Wednesday, September 25, 2013

Seattle-area segregation

The Best Map Ever Made of America's Racial Segregation | Wired Design |

White people seem to love them some waterfront property in Seattle.  This is fascinating.  Go check out your neighborhood on the map.  There are clearly pockets of similar ethnicity divided by street boundaries.

Humorous "Page Not Found" error page

This is great!

Wednesday, September 18, 2013

Information Warfare via URL shorteners

As I've used Twitter more, I've noticed how many of the shared URLs are shortened. And to think that the Library of Congress is archiving all US tweets, how many will actually be usable at some point in the future? Hopefully their process logs the resolved actual URL instead of the shortened one. When I restored my blog, it was amazing how many broken links I found. I stopped fixing them. That's just the regular web. Adding URL shortening is another level of indirection that is also another failure point.

As an information security guy, there's another downside and that is just how secure are the shortened URLs now and long into the future from malicious redirection, including information warfare? Shortened URLs give a single entity enormous power into the future to do some pretty bad stuff. And I was wondering about the choice of Top-Level Domains (TLDs) that are used for URL shortening services. Just how stable are those politically? What kind of information warfare opportunities are there? Which URL shorteners have better security properties given all of the possible attack vectors?  How powerful a political statement would it be if all of the shortened URLs were replaced by a political statement or terrorist threat for almost everything referenced on Twitter?  You'd be able to gather a lot of eyeballs and press by doing that to get your message out.
  • and - both very popular on Twitter (as well as several others using .ly). The LY top-level domain is controlled by Libya. I can't see a problem with them controlling where my links go now or sometime in the future, do you? Information warfare, anyone? Libya is on the US State Department's list of travel warnings, with this summary of the stability of the region, "The security situation in Libya remains unpredictable. Sporadic episodes of civil unrest have occurred throughout the country." 
  • - Stumbleupon's url shortener service. The PR TLD is Puerto Rico, an unincorporated US territory. So it probably would be more likely to have reasonable protection from information warfare except of course at the behest of our own US government
  • - this shortener service got hacked in 2009.  The GS TLD is for South Georgia & South Sandwich Islands, which is a British territory, so presumably it is relatively stable and western-friendly.
  • - a newer entrant, run by Google. The GL TLD is Greenland, which is part of the Kingdom of Denmark.  Interestingly, Denmark is "frequently ranked as the happiest country in the world in cross-national studies of happiness", Wikipedia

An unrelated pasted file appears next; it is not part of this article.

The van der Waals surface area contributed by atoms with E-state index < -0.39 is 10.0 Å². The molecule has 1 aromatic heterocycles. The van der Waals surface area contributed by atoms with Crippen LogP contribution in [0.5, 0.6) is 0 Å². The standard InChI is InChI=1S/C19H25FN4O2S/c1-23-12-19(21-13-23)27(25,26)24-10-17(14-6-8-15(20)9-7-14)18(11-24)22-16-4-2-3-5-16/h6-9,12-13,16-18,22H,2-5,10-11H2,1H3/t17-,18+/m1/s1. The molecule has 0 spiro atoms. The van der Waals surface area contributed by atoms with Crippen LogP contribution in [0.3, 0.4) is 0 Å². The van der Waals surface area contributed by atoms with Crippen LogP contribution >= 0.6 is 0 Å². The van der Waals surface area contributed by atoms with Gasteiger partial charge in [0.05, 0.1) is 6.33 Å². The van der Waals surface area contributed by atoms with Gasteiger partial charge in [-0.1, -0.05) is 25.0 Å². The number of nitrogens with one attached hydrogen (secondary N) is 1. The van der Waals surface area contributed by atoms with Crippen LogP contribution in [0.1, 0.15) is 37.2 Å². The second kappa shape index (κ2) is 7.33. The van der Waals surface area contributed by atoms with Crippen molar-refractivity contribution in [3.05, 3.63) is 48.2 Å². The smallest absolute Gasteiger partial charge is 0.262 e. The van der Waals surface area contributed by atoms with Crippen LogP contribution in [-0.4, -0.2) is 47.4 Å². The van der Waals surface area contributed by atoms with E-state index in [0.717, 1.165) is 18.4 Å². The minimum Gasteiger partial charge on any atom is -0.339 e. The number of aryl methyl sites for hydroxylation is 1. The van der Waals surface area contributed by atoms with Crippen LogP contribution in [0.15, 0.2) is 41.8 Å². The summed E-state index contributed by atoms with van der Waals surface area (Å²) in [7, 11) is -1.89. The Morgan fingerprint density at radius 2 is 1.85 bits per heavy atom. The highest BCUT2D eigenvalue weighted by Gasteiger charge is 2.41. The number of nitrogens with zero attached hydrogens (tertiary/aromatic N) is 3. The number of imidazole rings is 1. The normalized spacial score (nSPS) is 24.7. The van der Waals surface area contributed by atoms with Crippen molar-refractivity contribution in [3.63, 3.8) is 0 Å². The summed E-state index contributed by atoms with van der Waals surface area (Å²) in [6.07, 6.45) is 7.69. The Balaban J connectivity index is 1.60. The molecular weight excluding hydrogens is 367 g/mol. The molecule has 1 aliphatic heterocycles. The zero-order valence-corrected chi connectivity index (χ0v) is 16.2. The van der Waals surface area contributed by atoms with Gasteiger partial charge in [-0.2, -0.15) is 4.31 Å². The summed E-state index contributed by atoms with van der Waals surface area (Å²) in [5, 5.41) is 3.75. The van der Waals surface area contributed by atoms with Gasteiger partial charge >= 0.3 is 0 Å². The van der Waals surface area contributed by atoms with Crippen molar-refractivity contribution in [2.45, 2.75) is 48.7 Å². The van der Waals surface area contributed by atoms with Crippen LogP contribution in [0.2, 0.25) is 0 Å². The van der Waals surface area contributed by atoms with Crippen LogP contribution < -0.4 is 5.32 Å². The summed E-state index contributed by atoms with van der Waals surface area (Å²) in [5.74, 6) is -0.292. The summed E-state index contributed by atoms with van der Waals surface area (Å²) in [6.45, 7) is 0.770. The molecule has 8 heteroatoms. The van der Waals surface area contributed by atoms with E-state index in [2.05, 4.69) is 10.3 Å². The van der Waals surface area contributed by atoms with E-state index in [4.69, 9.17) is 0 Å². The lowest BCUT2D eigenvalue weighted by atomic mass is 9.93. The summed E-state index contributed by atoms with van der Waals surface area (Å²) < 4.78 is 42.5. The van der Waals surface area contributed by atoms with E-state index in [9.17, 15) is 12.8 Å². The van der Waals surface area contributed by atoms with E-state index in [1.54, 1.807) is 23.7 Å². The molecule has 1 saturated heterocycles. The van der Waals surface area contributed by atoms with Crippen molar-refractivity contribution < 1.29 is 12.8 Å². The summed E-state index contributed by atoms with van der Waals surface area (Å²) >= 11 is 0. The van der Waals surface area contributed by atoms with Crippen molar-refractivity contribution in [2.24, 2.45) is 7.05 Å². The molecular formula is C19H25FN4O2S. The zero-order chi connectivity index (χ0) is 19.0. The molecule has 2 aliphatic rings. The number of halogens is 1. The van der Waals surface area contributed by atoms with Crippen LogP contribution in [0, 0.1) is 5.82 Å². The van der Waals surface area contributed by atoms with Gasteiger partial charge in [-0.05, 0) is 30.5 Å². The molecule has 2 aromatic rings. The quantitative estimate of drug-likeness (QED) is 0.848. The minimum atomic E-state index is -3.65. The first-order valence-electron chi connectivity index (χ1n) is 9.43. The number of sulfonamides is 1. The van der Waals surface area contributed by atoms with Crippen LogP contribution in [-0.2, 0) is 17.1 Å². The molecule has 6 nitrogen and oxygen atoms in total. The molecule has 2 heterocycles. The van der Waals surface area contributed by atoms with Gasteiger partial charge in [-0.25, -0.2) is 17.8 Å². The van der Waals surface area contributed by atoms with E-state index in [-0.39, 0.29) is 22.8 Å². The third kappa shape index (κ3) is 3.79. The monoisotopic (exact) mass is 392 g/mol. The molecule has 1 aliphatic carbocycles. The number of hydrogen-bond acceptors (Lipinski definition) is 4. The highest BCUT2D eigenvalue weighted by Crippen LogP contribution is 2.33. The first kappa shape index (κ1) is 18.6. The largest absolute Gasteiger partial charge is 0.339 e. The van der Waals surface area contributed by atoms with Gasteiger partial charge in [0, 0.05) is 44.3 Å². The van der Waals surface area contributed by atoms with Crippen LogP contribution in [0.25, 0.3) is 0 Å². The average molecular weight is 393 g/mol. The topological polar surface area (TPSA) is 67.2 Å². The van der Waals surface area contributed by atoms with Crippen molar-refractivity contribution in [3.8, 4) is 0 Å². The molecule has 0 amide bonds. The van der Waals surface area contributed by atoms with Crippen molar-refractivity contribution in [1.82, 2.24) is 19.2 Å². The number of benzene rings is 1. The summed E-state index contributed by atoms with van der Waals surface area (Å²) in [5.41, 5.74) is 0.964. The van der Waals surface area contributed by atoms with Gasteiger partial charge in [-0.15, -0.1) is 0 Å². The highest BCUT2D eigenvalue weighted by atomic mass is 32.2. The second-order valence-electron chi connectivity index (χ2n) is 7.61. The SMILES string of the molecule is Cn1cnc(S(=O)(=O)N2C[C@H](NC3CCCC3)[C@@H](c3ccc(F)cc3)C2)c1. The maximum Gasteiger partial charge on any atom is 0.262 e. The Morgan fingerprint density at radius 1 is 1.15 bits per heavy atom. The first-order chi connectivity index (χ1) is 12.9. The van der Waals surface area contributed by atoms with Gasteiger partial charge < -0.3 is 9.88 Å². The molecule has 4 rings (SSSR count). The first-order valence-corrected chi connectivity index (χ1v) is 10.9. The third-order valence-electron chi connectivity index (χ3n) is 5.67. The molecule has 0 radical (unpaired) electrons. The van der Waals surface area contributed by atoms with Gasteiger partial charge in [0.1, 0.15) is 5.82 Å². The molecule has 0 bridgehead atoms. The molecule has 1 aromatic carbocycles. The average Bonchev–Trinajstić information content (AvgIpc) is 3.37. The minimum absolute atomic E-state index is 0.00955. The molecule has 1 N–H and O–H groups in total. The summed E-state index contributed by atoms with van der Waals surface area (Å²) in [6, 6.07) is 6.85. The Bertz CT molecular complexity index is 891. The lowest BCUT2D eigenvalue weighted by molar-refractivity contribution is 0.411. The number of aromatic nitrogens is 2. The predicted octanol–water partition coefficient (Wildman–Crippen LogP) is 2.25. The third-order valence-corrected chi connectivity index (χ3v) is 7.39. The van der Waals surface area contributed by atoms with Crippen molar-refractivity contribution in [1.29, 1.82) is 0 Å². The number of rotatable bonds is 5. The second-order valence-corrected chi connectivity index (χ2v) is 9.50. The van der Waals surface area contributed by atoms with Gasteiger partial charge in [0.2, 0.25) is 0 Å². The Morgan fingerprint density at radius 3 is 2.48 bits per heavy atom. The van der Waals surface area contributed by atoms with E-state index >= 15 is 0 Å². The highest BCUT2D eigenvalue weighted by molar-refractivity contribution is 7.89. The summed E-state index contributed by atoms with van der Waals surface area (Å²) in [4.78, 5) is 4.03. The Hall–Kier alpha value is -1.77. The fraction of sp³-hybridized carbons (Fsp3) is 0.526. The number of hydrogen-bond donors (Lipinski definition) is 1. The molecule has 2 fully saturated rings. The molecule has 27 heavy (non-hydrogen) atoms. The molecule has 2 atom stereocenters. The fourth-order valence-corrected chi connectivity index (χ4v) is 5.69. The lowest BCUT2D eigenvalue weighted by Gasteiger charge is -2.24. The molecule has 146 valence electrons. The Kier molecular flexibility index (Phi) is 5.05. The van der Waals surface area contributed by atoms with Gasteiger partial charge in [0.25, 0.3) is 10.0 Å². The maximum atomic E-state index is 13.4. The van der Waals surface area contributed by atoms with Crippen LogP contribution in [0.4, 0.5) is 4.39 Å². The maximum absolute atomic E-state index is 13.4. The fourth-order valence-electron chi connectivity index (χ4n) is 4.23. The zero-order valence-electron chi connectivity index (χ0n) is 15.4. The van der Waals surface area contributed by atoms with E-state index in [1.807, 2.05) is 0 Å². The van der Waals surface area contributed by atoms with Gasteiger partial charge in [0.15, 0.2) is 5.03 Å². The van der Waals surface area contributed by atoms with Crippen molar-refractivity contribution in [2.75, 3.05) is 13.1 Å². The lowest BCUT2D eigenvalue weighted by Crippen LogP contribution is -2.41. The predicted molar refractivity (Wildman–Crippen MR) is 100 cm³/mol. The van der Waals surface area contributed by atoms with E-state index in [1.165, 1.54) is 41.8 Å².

• - A service that has an interesting terms of service about being an ethical URL shortener. The GD TLD is actually Grenada The world bank publishes XML data apparently that includes probability of political instability/terrorism for various countries, including Grenada. The current data shows a measure of the Political Stability and Absence of Violence (PV) – "capturing perceptions of the likelihood that the government will be destabilized or overthrown by unconstitutional or violent means, including politically-motivated violence and terrorism." of 0.44. However, the USA's data is continuing up and also has a 0.54. Earlier this year, the .gd domain and two others were also hijacked due to a dispute over control ov"er the TLDs. 
  • - a shortening service that shut down in 2009 (but appears to possibly be back?) 
Given these factors, I'd first suggest you run your own shortener service if you want full control and assurance of longevity (assuming you can build and operate such a thing securely).  But if you had to pick a service, I'd go with a service running on a stable TLD registrar not likely to be subject to political wills of the host country and hosted by a company not likely to be going anywhere for the next few decades.  Or just consider all communications using URL shorteners to be ephemeral and consider the likely non-functioning in the future a security precaution against future government snooping, perhaps.

On URL Shorteners is a discussion of the risks and issues with shorteners from 2009

Some other takes on them from around the web that summed up some of the general thoughts I had about them (if you care about your content being usable down the road and care about whether someone could take your visitors for a ride to malware-town)

An Unwelcome Reminder of the Nature of URL Shortening Services, "if you care about the long-term survival of your external links, steer clear of URL shortening services, no matter how convenient they may at first appear."

Why I'm creating my own URL shortening service "I suppose that one of the driving forces behind this is my training as an archaeologist (we don’t like throwing things away, generally, and that includes data). I can’t archive the pages I link to, but at least I can give folks in the future a better chance of finding what I’m linking to."